A Foreign Ministry photo released shows Indian troops encroaching on Chinese territory.
Calling Donglang a disputed area in spite of the consensus between China and Bhutan makes no sense at all, and India doing so does not justify the trespassing of its troops in the area. Apparently some Indian hardliners think creating the border dispute will help secure the "chicken's neck", the narrow corridor linking the Indian mainland to its northeastern states, as well as its regional dominance.
From the historical perspective, the 1890 Convention between Great Britain and China Relating to Sikkim and Tibet clearly delimited this part of the boundary between the Tibet autonomous region and India's Sikkim State, which remained an independent kingdom until 1975. Back in the 17th century when Bhutan and Sikkim were founded, both kingdoms maintained close political, economic and cultural ties with China's Tibet. The trilateral borders were also well established and acknowledged.
In 1794 China and Sikkim demarcated their border and kept it that way before the Convention between Great Britain and China Relating to Sikkim and Tibet was signed. After invading Bhutan, Sikkim and China's Tibet region, the British Empire forced the government of China's Qing Dynasty (1644-1911) to accept the British control over Sikkim and made Mount Gipmochi the "tri-junction" between China, Sikkim and Bhutan. The "revised" China-Sikkim border did demarcate certain Chinese territories on the Sikkim side, but Donglang was never one of them.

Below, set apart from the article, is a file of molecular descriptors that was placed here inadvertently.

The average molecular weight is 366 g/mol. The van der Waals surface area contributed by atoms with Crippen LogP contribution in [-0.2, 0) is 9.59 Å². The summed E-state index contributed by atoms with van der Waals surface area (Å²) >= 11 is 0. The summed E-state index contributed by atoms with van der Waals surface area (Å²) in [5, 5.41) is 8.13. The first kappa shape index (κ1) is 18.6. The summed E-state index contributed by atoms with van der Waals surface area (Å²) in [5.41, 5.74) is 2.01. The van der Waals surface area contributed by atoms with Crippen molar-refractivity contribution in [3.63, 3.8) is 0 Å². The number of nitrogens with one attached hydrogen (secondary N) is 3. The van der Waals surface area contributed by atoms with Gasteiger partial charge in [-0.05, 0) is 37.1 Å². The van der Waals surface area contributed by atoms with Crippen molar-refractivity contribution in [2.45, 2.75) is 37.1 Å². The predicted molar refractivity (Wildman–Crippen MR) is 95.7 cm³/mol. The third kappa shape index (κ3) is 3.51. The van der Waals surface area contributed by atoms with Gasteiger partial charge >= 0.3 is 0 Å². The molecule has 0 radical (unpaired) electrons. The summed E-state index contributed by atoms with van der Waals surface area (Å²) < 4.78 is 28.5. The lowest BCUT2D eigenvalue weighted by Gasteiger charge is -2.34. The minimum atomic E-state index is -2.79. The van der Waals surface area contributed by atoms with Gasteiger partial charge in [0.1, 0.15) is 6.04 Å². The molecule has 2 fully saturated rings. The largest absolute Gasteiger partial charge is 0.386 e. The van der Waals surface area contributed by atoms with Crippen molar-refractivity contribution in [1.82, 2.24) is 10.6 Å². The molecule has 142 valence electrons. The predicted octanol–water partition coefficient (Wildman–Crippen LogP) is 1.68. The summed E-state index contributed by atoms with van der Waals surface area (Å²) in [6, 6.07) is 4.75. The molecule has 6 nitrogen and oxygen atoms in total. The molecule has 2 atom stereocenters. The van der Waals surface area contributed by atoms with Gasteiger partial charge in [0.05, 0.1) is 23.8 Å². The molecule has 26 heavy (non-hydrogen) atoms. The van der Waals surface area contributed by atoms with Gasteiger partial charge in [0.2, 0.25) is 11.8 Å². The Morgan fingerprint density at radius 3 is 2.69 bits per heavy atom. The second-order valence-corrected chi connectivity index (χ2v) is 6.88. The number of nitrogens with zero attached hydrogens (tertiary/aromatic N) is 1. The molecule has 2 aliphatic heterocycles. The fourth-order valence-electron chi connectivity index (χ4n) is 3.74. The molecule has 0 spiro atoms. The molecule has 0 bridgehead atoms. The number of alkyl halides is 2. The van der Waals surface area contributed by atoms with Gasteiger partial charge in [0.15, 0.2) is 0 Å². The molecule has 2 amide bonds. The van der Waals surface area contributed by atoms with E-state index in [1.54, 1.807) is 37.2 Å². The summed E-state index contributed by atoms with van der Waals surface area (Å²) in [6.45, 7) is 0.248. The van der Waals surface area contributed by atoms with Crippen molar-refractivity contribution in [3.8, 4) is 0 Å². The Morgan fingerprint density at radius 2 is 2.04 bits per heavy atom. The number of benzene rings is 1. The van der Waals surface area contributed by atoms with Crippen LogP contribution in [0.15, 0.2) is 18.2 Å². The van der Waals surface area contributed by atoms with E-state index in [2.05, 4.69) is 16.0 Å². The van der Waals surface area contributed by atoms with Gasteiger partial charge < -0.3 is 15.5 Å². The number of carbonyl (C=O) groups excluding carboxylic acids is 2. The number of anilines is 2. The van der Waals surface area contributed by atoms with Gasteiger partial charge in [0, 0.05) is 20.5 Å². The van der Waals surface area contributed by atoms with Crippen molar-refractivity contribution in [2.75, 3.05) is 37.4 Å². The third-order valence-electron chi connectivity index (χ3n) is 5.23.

Ironically, India, which has advocated the Five Principles of Peaceful Coexistence along with China and Myanmar, has inherited the "colonial legacies" of "protecting" its small neighbors and acting tough against China since the British retreated in 1947, putting Sikkim under its "protection" and controlling Bhutanese diplomacy since 1950. Even though, the 1890 China-Sikkim boundary was deemed "indisputable" by former Indian prime minister Jawaharlal Nehru, according to his letters to former Chinese premier Zhou Enlai in 1959.
While prior to India's provocation the two nations looked set to deepen their partnership, its trespassing in Chinese territory risks opening a Pandora's box because it constitutes a violation of international laws and New Delhi's endorsement of the Five Principles of Peaceful Coexistence. Beijing has shown great sincerity in seeking to peacefully end the border farce, yet New Delhi refuses to withdraw its troops back onto Indian soil nor has it been shy about raising the 1962 war between China and India, and saying it is stronger than it was then.
If India sticks to its selective adoption and misinterpretation of the 1890 Convention, China also has the right to question the status of Sikkim and it could seek to restore the 1794 China-Sikkim border. Having successfully demarcated its land borders with 12 neighbors from Nepal to Vietnam, China needs no third-party intervention in its border negotiations with Bhutan, which is under constant pressure from India as it seeks to realize its consensus with Beijing.
The author, Sun Hongnan, is a researcher at the Research Center for Chinese Borderland History and Geography affiliated to the Chinese Academy of Social Sciences.